Prior to launching Handwrytten, I spent seven years building Cellit, a text messaging platform, which I sold to HelloWorld, a marketing firm in 2012.
Handwrytten allows you to send real cards and notes with your message written in pen and ink. Just select a quality card, type your message and hit send! Then, our robotic handwriting machines will “wryte” your message in realistic handwriting on the card, address the envelope and place it in the mail with a real stamp.
Q: Please tell us a little bit about your company – what is Handwrytten all about?
Handwrytten is a platform for sending personalized quality notes and cards directly to the recipient. Handwrytten allows users to quickly select a quality card, type their message (through the iPhone or Android app – website coming soon), and even include a gift card to their favorite store or restaurant. Our robots will then write out the message in realistic handwriting using a real pen and mail the card for the user. The idea is to bring back the lost art of written correspondence, and automate as much as possible.
Q: Please tell us a little bit about your background and how you started your company?
Prior to launching Handwrytten, I spent seven years building Cellit, a text messaging platform, which I sold to HelloWorld, a marketing firm in 2012. After working for HelloWorld for two years, I left and started Handwrytten.
Q: What are some of the projects you are working on right now?
Right now we’re launching a new version of the web site which will provide the same functionality as the apps. We hope this will be done in the next month. We also have a number of additional integrations with cloud-based platforms in the works.
Q: What are your plans for the future, how do you plan to grow this company?
Integrating with other platforms is key to our strategy.
Q: How do you bring ideas to life?
By doing it! So many people plan, plan, and plan and fall into “Analysis Paralysis”. It is important to take the leap and start executing.
Q: What’s one trend that really excites you?
The “everything moving to the cloud” idea is very exciting, as it is truly lowering the cost of entry for entrepreneurs while providing scalable platforms for growth. When I started my last company, Cellit, in 2005, I still used dedicated servers at a colocation facility, and had to worry about server size, network topography, security and everything else. Now with Handwrytten, and by leveraging the cloud, our code runs seamlessly and everything simply scales as appropriately. Not only does this lead to higher uptime and better scalability, but the costs are a fraction of before. This is very exciting.
Q: What were the top 3 mistakes you made starting your business and what did you learn from it?
Thinking that being in the app store would be enough, and marketing wouldn’t be necessary. The app store is crowded. Having a solid ASO (app store optimization) strategy is key, along with a great marketing strategy.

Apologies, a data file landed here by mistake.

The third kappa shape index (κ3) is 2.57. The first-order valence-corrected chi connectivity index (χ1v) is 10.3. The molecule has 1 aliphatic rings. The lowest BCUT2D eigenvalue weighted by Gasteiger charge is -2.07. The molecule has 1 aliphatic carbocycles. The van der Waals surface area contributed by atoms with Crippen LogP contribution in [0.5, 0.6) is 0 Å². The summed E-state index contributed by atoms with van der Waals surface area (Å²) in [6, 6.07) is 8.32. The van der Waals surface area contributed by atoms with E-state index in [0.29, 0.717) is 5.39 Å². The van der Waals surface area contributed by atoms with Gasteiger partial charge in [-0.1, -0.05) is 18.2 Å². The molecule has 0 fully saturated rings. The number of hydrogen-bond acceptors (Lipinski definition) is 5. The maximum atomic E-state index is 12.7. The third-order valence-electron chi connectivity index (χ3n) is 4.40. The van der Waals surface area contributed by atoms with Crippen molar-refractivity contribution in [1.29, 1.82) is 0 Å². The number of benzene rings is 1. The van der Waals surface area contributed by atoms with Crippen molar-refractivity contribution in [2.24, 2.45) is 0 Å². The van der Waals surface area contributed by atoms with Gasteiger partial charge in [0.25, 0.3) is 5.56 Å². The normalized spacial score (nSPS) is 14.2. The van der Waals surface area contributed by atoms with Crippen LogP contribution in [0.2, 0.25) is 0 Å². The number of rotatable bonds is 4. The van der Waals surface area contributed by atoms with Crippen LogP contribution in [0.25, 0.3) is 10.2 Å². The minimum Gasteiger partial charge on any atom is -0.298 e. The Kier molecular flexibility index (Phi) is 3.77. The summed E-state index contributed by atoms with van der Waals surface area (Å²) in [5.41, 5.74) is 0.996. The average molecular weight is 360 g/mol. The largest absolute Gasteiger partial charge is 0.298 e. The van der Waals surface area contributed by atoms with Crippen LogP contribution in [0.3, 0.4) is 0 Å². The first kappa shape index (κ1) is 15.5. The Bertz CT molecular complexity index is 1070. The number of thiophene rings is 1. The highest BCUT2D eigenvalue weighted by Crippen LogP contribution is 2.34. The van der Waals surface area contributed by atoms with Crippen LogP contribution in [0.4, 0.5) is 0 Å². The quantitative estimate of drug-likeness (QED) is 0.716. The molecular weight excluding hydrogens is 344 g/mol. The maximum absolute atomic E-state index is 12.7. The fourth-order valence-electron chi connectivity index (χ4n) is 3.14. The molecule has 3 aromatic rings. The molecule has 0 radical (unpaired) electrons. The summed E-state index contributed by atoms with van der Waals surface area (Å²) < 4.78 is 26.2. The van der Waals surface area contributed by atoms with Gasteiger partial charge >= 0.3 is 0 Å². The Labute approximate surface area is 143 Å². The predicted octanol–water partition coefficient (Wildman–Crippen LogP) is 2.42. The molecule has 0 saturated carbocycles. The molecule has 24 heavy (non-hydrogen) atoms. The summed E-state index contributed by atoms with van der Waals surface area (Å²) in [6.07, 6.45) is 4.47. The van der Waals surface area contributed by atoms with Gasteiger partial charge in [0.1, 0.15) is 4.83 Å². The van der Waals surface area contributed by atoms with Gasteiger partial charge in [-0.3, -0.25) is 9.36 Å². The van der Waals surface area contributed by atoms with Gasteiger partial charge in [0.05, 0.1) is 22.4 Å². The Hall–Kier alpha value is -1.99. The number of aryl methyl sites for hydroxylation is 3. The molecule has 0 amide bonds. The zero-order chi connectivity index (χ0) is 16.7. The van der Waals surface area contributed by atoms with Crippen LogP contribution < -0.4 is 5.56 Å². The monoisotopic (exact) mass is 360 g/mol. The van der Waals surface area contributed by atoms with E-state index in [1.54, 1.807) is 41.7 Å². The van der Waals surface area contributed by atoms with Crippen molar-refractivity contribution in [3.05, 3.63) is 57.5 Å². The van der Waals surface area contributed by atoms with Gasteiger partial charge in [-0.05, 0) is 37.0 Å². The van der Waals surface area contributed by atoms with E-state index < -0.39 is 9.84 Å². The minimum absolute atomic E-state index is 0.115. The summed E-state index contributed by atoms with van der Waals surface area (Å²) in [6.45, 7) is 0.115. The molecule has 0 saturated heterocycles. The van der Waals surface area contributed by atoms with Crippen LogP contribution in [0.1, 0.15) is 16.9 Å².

Also, launching without a functional web site. While having two functional apps is great, many people still search for the functionality without downloading the app. While “apps first” is a fine strategy, we need to back ours up with a functional web site as well. We are working on that now.
And lastly, not having a strong PR partner in place from the beginning.
Q: How do you go about marketing your business, and what has been the most successful form of marketing for you?
We are still navigating the marketing waters here. I think things will truly take off when our PR presence grows. For now, people are finding us through organic search, our limited news presence, social and limited pay-per-click advertising.
Q: What would you say are the top 3 skills needed to be a successful entrepreneur – and why?
- Perseverance Rome wasn’t built in a day and neither is a company. It (usually) takes two years or more to see real results in a company. Being able to weather this time is critical.
- Flexibility. Understanding when to pivot your strategy is key. My first company ended up being very different than what I initially had planned.
- Opportunistic. Similar to flexibility, but keeping your eyes open to new opportunities.
Q: What are the top 3 online tools or resources you’re currently using to grow your company?
I love elance.com for finding and managing outsourcers.
Skype for chatting with vendors, whiteboarding, and videoconferencing.
And of course, Quickbooks online, which is still the best.
Q: What are three books you recommend entrepreneurs to read?
- Michael Gerber’s E-Myth: great book covering the difference between “working on your business” and “working in your business”. This book is a must-read for any entrepreneur.
- Four-Hour Workweek by Tim Ferriss. Great ideas on outsourcing and people management
- What They Don’t Teach You At Harvard Business School by Mark McCormack: Great advice on sales and influence
Q: What is your favorite entrepreneurship quote?
“Always get in over your head”. This was actually told to me by Conan O’Brien
when he came to my college campus years ago to speak. I was on the welcoming committee and he mentioned it to me then. It’s the one piece of advice that I really took to heart, and it has been over 17 years since he said it.
Q: How can our community get in touch with you?